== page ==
Greipel takes Madrid, Valverde the Vuelta
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Sunday, September 20, 2009

Greipel takes Madrid, Valverde the Vuelta

by Bjorn Haake at 12:18 PM EST   comments
Categories: Pro Cycling, Vuelta a España, Race Reports and Results
 

André Greipel (Columbia-HTC) sprinted to a dominating victory in Madrid in the final stage of the 64th Vuelta a España, ahead of Daniele Bennati (Liquigas) and Borut Bozic (Vacansoleil). Caisse d'Epargne's Alejandro Valverde rode home with the bunch to take the overall victory, ahead of Samuel Sánchez (Euskaltel-Euskadi) and Cadel Evans (Silence-Lotto).

Teams Vacansoleil, Saxo Bank and Liquigas tried to take charge in the final six-kilometer lap of the finishing circuit , to be raced six times. But there was no derailing the Columbia train, led by Greg Henderson in the end. Greipel had plenty of time to show his sponsor's name on his green jersey, which he took home thanks to his four stage wins.

Happiness mixed with the feeling of being tired after three weeks for Greipel. "It was a long race. This is my third Vuelta and everybody said this was one of the hardest." The German sent his thoughts to the organizers. "I hope next year there are less climbs, as it is really hard on the sprinters."

Valverde has finished the Vuelta in second, third, fourth and fifth, but this year he finally took the top spot, thanks to his regular riding. He didn't win a stage but he never lost time to his main rivals. Valverde did say that everything has to fall in place for an overall victory and this year was finally the year. He also won the white combination classification jersey.

David Moncoutié (Cofidis) took the mountain's jersey for the second year in a row. The Frenchman is still undecided if he should add another season or retire.

Xacobeo was the best team, with their aggressive riding. They often tried for the premio solidario and had riders in the front groups. Only Ezequiel Mosquera will be a little bit disappointed. After finishing fourth twice he hoped to make it onto the podium, but finished in fifth.

The slowest pace ever

The race started out very slowly, with the first two hours ridden at an average speed of 30km/h. It was celebration time for the peloton.

When the bunch entered the final circuits in Madrid, Cofidis rider Bingen Fernandez was allowed to ride on the front for one lap. It was a nice gesture to this very likeable Spaniard who will retire at the end of this season.

When Fernandez sat up and waved to the crowd and to the Caisse team, which allowed him his five minutes of glory, the attacks started.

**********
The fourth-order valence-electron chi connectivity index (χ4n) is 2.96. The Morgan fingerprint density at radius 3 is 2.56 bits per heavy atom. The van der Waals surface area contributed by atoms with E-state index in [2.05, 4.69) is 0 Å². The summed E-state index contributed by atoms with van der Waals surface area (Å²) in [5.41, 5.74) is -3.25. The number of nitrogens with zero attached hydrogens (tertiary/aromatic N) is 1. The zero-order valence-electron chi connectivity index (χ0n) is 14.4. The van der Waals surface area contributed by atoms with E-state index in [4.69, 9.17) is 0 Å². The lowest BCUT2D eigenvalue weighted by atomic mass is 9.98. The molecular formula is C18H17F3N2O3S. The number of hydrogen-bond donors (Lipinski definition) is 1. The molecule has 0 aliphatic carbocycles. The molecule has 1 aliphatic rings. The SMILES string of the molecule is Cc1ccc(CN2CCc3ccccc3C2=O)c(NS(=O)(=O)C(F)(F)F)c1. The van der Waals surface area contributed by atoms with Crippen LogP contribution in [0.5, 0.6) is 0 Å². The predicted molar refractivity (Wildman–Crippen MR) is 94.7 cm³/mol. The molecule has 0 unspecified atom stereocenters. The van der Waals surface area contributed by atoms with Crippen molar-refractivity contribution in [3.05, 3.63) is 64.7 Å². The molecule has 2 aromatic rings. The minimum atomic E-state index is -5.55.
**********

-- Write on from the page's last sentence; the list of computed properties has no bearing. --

Jesús Rosendo (Andalucía-Cajasur), Manuel Vázquez (Contentpolis-Ampo), Rémy Di Gregorio (Française des Jeux), Mickaël Delage (Silence-Lotto), David Garcia (Xacobeo Galicia) and Dominik Roels (Milram) rolled away.

The gap stayed pretty constant at around 23 seconds until one lap to go, when the six had only an 11-second margin over the Columbia-controlled bunch.

The break was caught halfway through the six-kilometer circuit, in the hairpin turn. Delage tried again to go, but was caught with two kilometers to go. Saxo Bank, Vacansoleil and Liquigas tried to control the sprint. The Saxo Bank team got pushed into the barriers by an out-of-control Quick Step rider and Vacansoleil and Liquigas were bested by an in-control Greipel.


Results - Stage 21, Rivas-Vaciamadrid - Madrid , 110.2km

1. André Greipel (Ger) Columbia-HTC                        3h11'55 (34.452 km/h)
2. Daniele Bennati (Ita) Liquigas                                             st
3. Borut Bozic (Slo) Vacansoleil
4. Leonardo Duque (Col) Cofidis
5. Sébastien Hinault (Fra) AG2R La Mondiale
6. Enrico Gasparotto (Ita) Lampre-NGC
7. Gregory Henderson (NZl) Columbia-Highroad
8. Roger Hammond (GBr) Cervélo TestTeam
9. Tom Leezer (Ned) Rabobank
10. Paul Voss (Ger) Milram

Final GC - 3293.7 km

1. Alejandro Valverde (Esp) Caisse d'Epargne                 87h22'37 (37.695 km/h)
2. Samuel Sánchez (Esp) Euskaltel-Euskadi                             0'55
3. Cadel Evans (Aus) Silence-Lotto                                              1'32
4. Ivan Basso (Ita) Liquigas                                                            2'12
5. Ezequiel Mosquera (Esp) Xacobeo Galicia                             4'27
6. Robert Gesink (Ned) Rabobank                                                6'40
7. Joaquím Rodríguez (Esp) Caisse d'Epargne                         9'08
8. Paolo Tiralongo (Ita) Lampre-NGC                                           9'11
9. Philip Deignan (Irl) Cervélo TestTeam                                   11'08
10. Juan José Cobo (Esp) Fuji-Servetto                                     11'27
 

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